If your best friend, neighbor, sibling, or a total stranger in the parking lot of the grocery store told you that:
- they felt like they were failing as a parent
- that their children’s behavior was a disaster some days
- they yell at their kids a lot more than they ever wanted to
- they couldn’t keep the house clean
- they have a mountain of laundry that needs to be folded
- their kids eat chicken nuggets more than a few times a week
- they haven’t showered in a day or two
- that their children deserved a better mother or father
…what would you say in response to that negative self-talk?
Chances are, you would say, “Give yourself a little grace! We all have those days. You’re doing a wonderful job, and you truly are a beautiful, loving, kind, and wonderful mother.”
Am I right?
You would speak to them gently. You would encourage them and remind them of all of their strengths. You would point out all of the ways they are doing a fabulous job. You would ask them to remember how very loved their children are every single day. You would draw out a smile, give a hug, and lift that person up. You might even buy them a cup of coffee.
We encourage other women, even our children, to speak to ourselves gently and with love. So why is it so hard to speak to ourselves with the same compassion?
They say that self-talk is our inner voice, made up of a combination of unconscious beliefs and our conscious thoughts. I can be supportive and optimistic or harsh and critical. You are not alone if your inner voice is often your most unforgiving critic, especially as we live in a world with new and unprecedented access to the personal lives of complete strangers via social media, with their curated feeds, tidy homes, seemingly well-behaved children, and moms who are somehow both stylishly dressed for the day and actively engaged in a very messy but educational activity for their toddlers. “Those women” look like they have it all.
How can I reframe all that self-talk from above?
I’m feeling like a failure as a parent? Remember that the mere fact that I stop to question myself means that I am trying, that I care enough to recognize that there are dozens of ways that I could improve. A failure of a parent wouldn’t care. I care, and I love my kids enough to wake up every day and try my best.
When my children’s behavior seems out of control, I remind myself that they are, in fact, children! They are wild, impulsive, messy, clumsy, a little annoying at times, occasionally defiant, and have very big feelings for their relatively small bodies. They are also kind, silly, affectionate, and love their family and friends. My self-talk needs to include the fact that I am parenting them the best way I know how and I’m already doing a pretty wonderful job.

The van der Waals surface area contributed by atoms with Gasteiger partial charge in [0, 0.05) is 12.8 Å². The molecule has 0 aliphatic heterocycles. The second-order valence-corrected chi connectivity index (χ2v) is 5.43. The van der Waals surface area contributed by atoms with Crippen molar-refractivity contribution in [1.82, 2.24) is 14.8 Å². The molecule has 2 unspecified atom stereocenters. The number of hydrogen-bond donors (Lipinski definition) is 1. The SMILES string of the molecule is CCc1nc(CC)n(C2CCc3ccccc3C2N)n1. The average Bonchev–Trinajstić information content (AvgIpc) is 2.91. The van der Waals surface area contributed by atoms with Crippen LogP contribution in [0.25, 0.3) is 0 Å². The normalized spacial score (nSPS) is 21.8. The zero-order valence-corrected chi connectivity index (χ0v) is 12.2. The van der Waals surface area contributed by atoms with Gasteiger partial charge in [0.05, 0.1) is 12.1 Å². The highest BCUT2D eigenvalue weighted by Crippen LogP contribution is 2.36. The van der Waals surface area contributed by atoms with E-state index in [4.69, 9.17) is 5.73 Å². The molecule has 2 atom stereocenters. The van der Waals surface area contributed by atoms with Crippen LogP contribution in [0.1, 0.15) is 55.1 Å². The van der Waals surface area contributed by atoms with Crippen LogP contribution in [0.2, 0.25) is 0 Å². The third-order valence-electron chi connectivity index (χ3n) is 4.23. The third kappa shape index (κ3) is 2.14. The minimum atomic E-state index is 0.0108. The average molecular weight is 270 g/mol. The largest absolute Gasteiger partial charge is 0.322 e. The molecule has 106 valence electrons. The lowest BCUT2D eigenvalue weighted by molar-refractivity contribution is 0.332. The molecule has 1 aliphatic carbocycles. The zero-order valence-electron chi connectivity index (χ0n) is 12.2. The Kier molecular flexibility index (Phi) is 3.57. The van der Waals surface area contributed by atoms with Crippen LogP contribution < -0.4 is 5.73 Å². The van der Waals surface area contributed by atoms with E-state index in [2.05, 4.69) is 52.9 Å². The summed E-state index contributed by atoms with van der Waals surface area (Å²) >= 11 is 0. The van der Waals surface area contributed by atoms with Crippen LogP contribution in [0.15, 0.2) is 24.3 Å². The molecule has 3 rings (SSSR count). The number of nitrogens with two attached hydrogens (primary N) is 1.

When I feel like I have been yelling a lot, I stop and apologize to my kids. Then, I remind myself that we have all been there and give myself permission to take a break, slow down, and breathe. Every so often, yelling is not going to cause any long-term damage to my children. I also know that for every time I yell, I make a point to have many more positive and loving interactions to outweigh the negative.
A messy home means a family lives there. It means there are children! It means that there was play and joy and love. It means that my children have toys and are so fortunate to live in a playful home.
A pile of laundry means that everyone has plenty to wear. Nothing bad will happen if everyone in the family gets dressed for school directly out of the clean laundry pile for a day or two (or twelve).
Chicken nuggets are an excellent source of protein and if my children aren’t going to bed hungry, I’m doing alright for another day. No negative self-talk about chicken; this is a small problem and never worth beating myself up over!
I take the shower, even if the baby cries for those few minutes while I get cleaned up or the kids make a new mess in those ten minutes that I’m not monitoring every move. A shower has a magical way of resetting the mind and improving my outlook on the entire day. Be sure everyone is in a safe place, and take a couple of minutes for yourself. I deserve to care for my body because I am beautiful, strong, and a human with needs outside of motherhood, and so do you!
It’s not easy, and maybe I will never completely eliminate the negative self-talk.
But I have noticed that the more often I point out the positive to myself, the more easily I see the good around me, in my family, and in myself. If I practice positive self-talk, my stress is lower, and I am happier overall. It is a choice and a work in progress, but I refuse to spend any more days treating myself like less than a woman that I love, care about, and respect.